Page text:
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Isolating the Role of Biomass Burning Aerosols in Decreasing Precipitation in Tropical South America and Southeast Asia During the 20th Century Using the CESM1-LENS Single Forcing Experiment

Presentation Date
Friday, December 16, 2022 at 9:00am - Friday, December 16, 2022 at 12:30pm
McCormick Place - Poster Hall, Hall A



Biomass burning is a significant source of aerosol emissions in some regions, and it can have considerable impacts on regional climate. In particular, Earth system model simulations indicate that increased biomass burning aerosol emissions in the tropics through the 20th century contributed to statistically significant decreases in precipitation relative to the preindustrial era. In this study, we use the Community Earth System Model Large Ensemble (CESM1-LENS) experiment to evaluate the mechanisms by which biomass burning aerosols contributed to decreased tropical precipitation, focusing on South America and Southeast Asia. We utilize the all-but-one forcing simulations in which biomass burning aerosols are held constant while other forcings (e.g., greenhouse gases and land-use change) vary with time, which allows us to isolate the effect of biomass burning aerosol on precipitation and related processes. Our results demonstrate that multiple mechanisms contribute to decreased precipitation, including changes in cloud microphysics, the radiative effect of absorbing aerosols, and alterations in low-level regional circulation. Aerosol particles emitted by biomass burning increase the quantity of cloud condensation nuclei, which limits cloud droplet size and precipitation formation. Additionally, absorbing aerosols (e.g., black carbon) contribute to a warmer cloud layer, which promotes cloud evaporation, increases atmospheric stability, thus inhibiting convection, and alters regional circulation. These results bolster our understanding of processes that affect the water cycle in regions prone to biomass burning events, and they allow us to better anticipate future changes in precipitation that may occur as a result of changing aerosol concentrations.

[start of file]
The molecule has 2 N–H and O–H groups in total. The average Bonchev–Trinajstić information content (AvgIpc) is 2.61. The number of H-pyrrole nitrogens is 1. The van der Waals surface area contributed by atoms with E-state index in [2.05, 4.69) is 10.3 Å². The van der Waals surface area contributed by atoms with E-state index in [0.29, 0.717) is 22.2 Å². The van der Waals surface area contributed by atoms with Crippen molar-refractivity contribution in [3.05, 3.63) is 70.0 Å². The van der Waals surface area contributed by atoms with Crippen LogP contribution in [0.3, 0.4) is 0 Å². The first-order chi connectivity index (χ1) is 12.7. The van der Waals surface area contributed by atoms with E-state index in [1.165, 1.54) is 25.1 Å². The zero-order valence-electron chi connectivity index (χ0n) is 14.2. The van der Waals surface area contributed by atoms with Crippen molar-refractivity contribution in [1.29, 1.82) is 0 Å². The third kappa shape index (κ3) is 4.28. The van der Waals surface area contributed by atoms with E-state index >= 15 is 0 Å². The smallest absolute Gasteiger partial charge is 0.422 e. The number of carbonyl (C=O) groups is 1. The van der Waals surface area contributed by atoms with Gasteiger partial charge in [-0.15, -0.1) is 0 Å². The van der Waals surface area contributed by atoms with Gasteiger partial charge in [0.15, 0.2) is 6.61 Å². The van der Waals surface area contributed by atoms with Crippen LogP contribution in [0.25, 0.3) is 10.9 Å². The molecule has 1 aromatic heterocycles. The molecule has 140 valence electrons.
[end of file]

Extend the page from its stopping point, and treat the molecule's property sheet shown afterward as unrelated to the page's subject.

Funding Program Area(s)